Black-and-white Monjita Xolmis dominicanus


Justification of Red List Category
This species is classified as Vulnerable because the extent of habitat modification within its range indicates that it is undergoing a rapid population reduction. Threats appear to be increasing, and the rapid growth of the forestry industry in Argentina is particularly concerning.

Population justification
The population size is preliminarily estimated to fall into the band 10,000-19,999 individuals. This equates to 6,667-13,333 mature individuals, rounded here to 6,000-15,000 mature individuals.

Trend justification
This species's population is suspected to be declining rapidly, in line with rates of habitat loss within its range.

Distribution and population

Xolmis dominicanus occurs in Brazil (São Paulo, Paraná, Santa Catarina and Rio Grande do Sul), Uruguay (recently from Paysandú, Canelones, Lavalleja, Maldonado, Rocha, Treinta y Tres and Cerro Largo [A. B. Azpiroz in litt. 2000, Codesido and Fraga 2009]), Argentina (recently from Corrientes, Entre Ríos and Buenos Aires [Fraga 2003, Codesido and Fraga 2009) and there are unconfirmed reports for Paraguay (Contreras 1995). It has undergone a catastrophic decline since c.1850. The current stronghold is possibly south-east Uruguay, where the population is estimated at 1,500-2,200 breeding birds, mostly in Rocha (A. B. Azpiroz in litt. 2000). In Brazil, it remains numerous only in south-east Santa Catarina, and north-east and south-east Rio Grande do Sul. It has declined notably in Argentina, especially in Buenos Aires, where it was previously common (Narosky and DiGiacomo 1993), and most records are now in Corrientes and Entre Ríos (Pearman and Abadie 1995, Fraga 2003, Codesido and Fraga 2009). Although populations may still persist in southern Misiones, there are no recent reliable records from Santa Fe, Chaco or Formosa (Fraga 2003).


It inhabits scrubby grasslands, especially near marshes. In Entre Ríos and Corrientes, it has occurred in old paddy-fields that were unused for over five years (Pearman and Abadie 1995), and it occasionally visits cultivations with Saffron-cowled Blackbird Xanthopsar flavus. In Corrientes, it is relatively common in recently burnt areas (J. C. Chebez in litt. 1999). Nests have been found in vegetation within boggy swales (Suertegaray Fontana 1997, A. B. Azpiroz in litt. 2000). Breeding activity in Argentina has been noted during September-December (Fraga 2003).


Agriculture, and especially livestock-grazing, has modified grasslands since the 16th century, and intensely since the 1870s (Bucher and Nores 1988). Very recently, afforestation with non-native trees has begun to radically alter remaining grasslands, especially in Entre Ríos and Corrientes (Pearman and Abadie 1995). Anthropogenic fires have destroyed nests (A. B. Azpiroz in litt. 2000). In Uruguay, one study has shown very high levels of brood-parasitism by Shiny Cowbird Molothrus bonariensis (A. B. Azpiroz in litt. 2000).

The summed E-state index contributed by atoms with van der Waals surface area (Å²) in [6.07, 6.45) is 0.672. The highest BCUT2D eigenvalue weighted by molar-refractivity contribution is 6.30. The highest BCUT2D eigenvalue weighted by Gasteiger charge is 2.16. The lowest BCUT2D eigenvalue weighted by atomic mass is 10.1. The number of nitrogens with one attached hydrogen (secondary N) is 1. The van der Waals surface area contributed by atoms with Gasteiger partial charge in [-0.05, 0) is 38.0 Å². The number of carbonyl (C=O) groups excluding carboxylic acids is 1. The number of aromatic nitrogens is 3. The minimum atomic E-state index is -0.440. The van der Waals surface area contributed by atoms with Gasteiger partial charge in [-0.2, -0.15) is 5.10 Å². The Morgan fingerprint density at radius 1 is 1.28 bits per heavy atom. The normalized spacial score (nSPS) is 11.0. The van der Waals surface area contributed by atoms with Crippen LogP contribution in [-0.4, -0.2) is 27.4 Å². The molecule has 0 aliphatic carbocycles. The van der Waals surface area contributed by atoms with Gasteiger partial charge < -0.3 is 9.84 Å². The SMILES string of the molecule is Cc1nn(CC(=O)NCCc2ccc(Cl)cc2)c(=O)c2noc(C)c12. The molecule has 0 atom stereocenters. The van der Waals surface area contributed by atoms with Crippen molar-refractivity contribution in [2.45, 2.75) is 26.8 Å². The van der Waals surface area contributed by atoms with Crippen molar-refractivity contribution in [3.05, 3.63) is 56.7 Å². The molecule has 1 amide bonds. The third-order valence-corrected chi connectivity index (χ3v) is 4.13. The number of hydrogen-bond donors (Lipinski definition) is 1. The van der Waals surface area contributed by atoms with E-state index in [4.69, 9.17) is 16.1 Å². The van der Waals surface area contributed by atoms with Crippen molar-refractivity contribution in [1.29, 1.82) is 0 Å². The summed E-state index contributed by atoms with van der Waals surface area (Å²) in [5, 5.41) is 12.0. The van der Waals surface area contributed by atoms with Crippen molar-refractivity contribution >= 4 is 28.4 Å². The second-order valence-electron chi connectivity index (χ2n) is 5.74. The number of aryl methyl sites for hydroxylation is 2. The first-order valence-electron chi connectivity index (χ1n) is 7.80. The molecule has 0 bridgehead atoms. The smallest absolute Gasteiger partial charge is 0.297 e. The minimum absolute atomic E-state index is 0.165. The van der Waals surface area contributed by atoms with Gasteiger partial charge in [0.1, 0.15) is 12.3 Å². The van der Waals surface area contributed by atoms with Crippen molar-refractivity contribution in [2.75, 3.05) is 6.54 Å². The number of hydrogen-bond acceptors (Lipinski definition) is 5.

Conservation actions

Conservation Actions Underway
In Argentina, it has been recorded in Chaco, Mburucuyá and El Palmar National Parks, San Juan Poriahú and Campos del Tuyú Private Reserves and Ribera Norte Municipal Reserve (Chebez et al. 1998), but only a few of these protected areas support significant breeding populations (Fraga 2003). In Brazil, it is known from Aparados da Serra and São Joaquim National Parks, the general area of Serra Geral National Park (Parker and Goerck 1997, Bencke and Kindel 1999), and Taim Ecological Station (Mahler et al. 1996). In Uruguay, it is legally protected, and resident in Bañados del Este Biosphere Reserve and Laguna de Castillos, Potrerillo de Santa Teresa and Los Indios Reserves (A. B. Azpiroz in litt. 2000).

Conservation Actions Proposed
Study its ecology to establish appropriate land-management practices. Remove incentives for planting trees on grasslands. Protect key populations in Corrientes and Rio Grande do Sul. Assess the impact of brood-parasitism by M. bonariensis (A. B. Azpiroz in litt. 2000). The following has been proposed from fieldwork in the Aguapey river basin in Corrientes province, Argentina: maintain the current connectivity of grasslands so that there is a functional corridor for this and other fauna; create new protected areas to include the better conserved habitats along complete vegetation and topographic gradients; design integrated land use plans to conserve the remaining biodiversity in conjunction with a variety of agricultural activities; avoid large (>50 ha) blocks of forest plantation to ensure connectivity between open habitats; halt government support for afforestation projects that lack and adequate land use plan that includes the requirements for threatened species conservation and long-term monitoring of grassland bird populations; and carry out more detailed studies on the breeding biology, habitat use, and movements of populations of threatened grassland birds so that critical habitat patches can be identified. (Di Giacomo et al. 2010).


20.5 cm. Striking, piebald tyrant-flycatcher. Male white, with contrasting black wings and tail. White wing-tips especially visible in flight. Female similar, with brownish-grey crown, hindneck and centre of back. Similar spp. White Monjita Xolmis irupero is smaller, with black-tipped white tail and much less black on wings. Voice Mostly silent. Occasionally delivers soft calls.


Text account compilers
Symes, A., Pople, R., Mazar Barnett, J., Capper, D., Sharpe, C.J., Harding, M., Wheatley, H., Williams, R.

del Castillo, H., Laesser, J., Olmos, F., Fraga, R., Azpiroz, A., Chebez, J.

Recommended citation
BirdLife International (2022) Species factsheet: Xolmis dominicanus. Downloaded from on 09/12/2022. Recommended citation for factsheets for more than one species: BirdLife International (2022) IUCN Red List for birds. Downloaded from on 09/12/2022.